Now, for a lot of players, Crackdown is Agility Orbs. These are green glowing balls of light, often on roofs, which you can collect. There are…500 in total. When you get a certain amount, your jumping skills increase, so they are a collectible worth going after, but be prepared, as there are 500 in total, and they do not appear on your map. You gotta keep your eyes and ears open for ’em. By the end of the game, I had found 400+. Oh, and there are something like 300 Hidden Orbs–blue balls of light that provide a boost of experience to all of the Agent’s abilities–and I had only grabbed around 75 or so by Crackdown‘s conclusion. I don’t think I’ll be going back to track down anymore despite the collector in me screaming otherwise.

Alas, I can only imagine how much more fun and amazing this was in 2007, but Microsoft gave out a free copy of Crackdown for Gold users only recently, and so I’m playing it in a completely different industry era. Times have changed, controls have changed, and standards are a bit higher. It’s fine, truly, but games like inFamous 2 improved on the formula greatly. Well, I’m glad I got to at least experience it, knowing that a new one is forthcoming. Speaking of that…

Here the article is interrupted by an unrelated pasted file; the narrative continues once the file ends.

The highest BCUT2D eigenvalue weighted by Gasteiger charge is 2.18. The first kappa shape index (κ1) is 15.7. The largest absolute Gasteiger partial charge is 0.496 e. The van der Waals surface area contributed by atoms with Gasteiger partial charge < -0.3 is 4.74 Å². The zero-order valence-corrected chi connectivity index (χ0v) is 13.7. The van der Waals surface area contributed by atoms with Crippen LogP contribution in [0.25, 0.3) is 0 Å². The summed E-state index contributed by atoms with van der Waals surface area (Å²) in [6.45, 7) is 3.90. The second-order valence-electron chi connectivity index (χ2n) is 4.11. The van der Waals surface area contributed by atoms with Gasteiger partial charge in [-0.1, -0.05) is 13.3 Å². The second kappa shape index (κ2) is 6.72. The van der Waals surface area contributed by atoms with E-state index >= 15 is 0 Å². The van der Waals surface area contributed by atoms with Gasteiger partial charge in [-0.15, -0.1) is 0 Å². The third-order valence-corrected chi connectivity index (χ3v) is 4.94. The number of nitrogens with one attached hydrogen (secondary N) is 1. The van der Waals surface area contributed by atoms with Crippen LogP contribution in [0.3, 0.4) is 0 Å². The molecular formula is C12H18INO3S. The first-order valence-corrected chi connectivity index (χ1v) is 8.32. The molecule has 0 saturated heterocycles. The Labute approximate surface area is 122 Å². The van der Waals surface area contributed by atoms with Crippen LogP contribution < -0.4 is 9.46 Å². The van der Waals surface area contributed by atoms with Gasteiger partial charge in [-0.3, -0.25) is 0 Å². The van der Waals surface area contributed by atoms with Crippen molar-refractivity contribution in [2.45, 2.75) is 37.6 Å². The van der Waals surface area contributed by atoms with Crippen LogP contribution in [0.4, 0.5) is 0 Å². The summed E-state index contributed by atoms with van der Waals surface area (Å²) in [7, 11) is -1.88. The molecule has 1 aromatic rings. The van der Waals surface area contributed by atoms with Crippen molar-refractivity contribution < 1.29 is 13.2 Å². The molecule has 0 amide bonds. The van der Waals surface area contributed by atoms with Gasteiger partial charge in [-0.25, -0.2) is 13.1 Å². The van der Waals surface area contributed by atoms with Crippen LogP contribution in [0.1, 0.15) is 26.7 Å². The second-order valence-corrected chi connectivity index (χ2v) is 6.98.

Recently, thanks to the E3 news that a new Crackdown is on its way, Jeremy Parish from USGamer put together a retrospective on the original game that is very much worth your time.

Crackdown’s aimlessly emergent leap of faith

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Occasionally, I will pop into Crackdown, kick a few gang members in the gut, leap up like a European tree frog to the top of some buildings, and collect a couple of Agility Orbs. If I get lucky, I’ll also take out a gang leader or unlock another agency supply point, which acts as an ammo-refilling and fast-travel hotspot. Given the size of the map for Pacific City, these waypoints are vital to getting around quickly, in spite of the fact that, eventually, the agent you’re playing as should be able to leap over entire buildings. Until then, it’s a much slower-moving game, and I still find myself uninterested in driving any kind of car because of that, y’know, Doc Brown quote.

By far, the best thing about Crackdown, which came out in 2007 mind you, is that it drops you in its open world and immediately lets you do whatever you want. Sure, there’s some guidance with map icons and your commander giving you directives in your ear, but you can completely choose to ignore all that and go on a gang-related rampage, test your might in some land- and car-based races, or experience the dopamine release that comes with finding an orb that increases your skills at a molasses-like pace until you get enough to upgrade. This sort of “totes on your own” mentality can be good and bad; at first, it’s liberating, not having to worry about running over to start some trivial quest, just bounding from one area to another and seeing what unfolds. However, after some time, it becomes boring, especially now that I’ve collected about half of the Agility Orbs in the game, which just leaves behind an empty husk of a city.